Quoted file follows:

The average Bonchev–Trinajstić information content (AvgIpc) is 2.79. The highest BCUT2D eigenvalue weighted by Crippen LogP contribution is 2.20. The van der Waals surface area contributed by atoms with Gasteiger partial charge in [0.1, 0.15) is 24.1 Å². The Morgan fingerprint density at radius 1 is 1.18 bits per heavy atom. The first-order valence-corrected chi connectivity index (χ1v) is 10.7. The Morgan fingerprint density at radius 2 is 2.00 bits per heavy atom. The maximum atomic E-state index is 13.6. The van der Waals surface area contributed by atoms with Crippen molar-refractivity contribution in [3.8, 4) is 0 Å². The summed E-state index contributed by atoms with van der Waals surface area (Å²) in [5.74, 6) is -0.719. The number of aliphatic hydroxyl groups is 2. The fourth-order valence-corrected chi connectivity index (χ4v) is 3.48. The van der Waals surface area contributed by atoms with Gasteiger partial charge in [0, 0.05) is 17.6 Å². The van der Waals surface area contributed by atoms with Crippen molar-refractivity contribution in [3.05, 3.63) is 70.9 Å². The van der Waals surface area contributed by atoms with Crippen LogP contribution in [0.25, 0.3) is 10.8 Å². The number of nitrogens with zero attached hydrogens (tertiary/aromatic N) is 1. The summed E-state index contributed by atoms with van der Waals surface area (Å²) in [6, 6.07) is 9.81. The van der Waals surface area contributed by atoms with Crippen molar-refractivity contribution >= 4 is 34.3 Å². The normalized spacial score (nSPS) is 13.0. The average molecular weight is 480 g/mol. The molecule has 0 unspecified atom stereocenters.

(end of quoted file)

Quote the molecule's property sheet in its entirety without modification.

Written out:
The average Bonchev–Trinajstić information content (AvgIpc) is 2.79. The highest BCUT2D eigenvalue weighted by Crippen LogP contribution is 2.20. The van der Waals surface area contributed by atoms with Gasteiger partial charge in [0.1, 0.15) is 24.1 Å². The Morgan fingerprint density at radius 1 is 1.18 bits per heavy atom. The first-order valence-corrected chi connectivity index (χ1v) is 10.7. The Morgan fingerprint density at radius 2 is 2.00 bits per heavy atom. The maximum atomic E-state index is 13.6. The van der Waals surface area contributed by atoms with Crippen molar-refractivity contribution in [3.8, 4) is 0 Å². The summed E-state index contributed by atoms with van der Waals surface area (Å²) in [5.74, 6) is -0.719. The number of aliphatic hydroxyl groups is 2. The fourth-order valence-corrected chi connectivity index (χ4v) is 3.48. The van der Waals surface area contributed by atoms with Gasteiger partial charge in [0, 0.05) is 17.6 Å². The van der Waals surface area contributed by atoms with Crippen molar-refractivity contribution in [3.05, 3.63) is 70.9 Å². The van der Waals surface area contributed by atoms with Crippen LogP contribution in [0.25, 0.3) is 10.8 Å². The number of nitrogens with zero attached hydrogens (tertiary/aromatic N) is 1. The summed E-state index contributed by atoms with van der Waals surface area (Å²) in [6, 6.07) is 9.81. The van der Waals surface area contributed by atoms with Crippen molar-refractivity contribution >= 4 is 34.3 Å². The normalized spacial score (nSPS) is 13.0. The average molecular weight is 480 g/mol. The molecule has 0 unspecified atom stereocenters.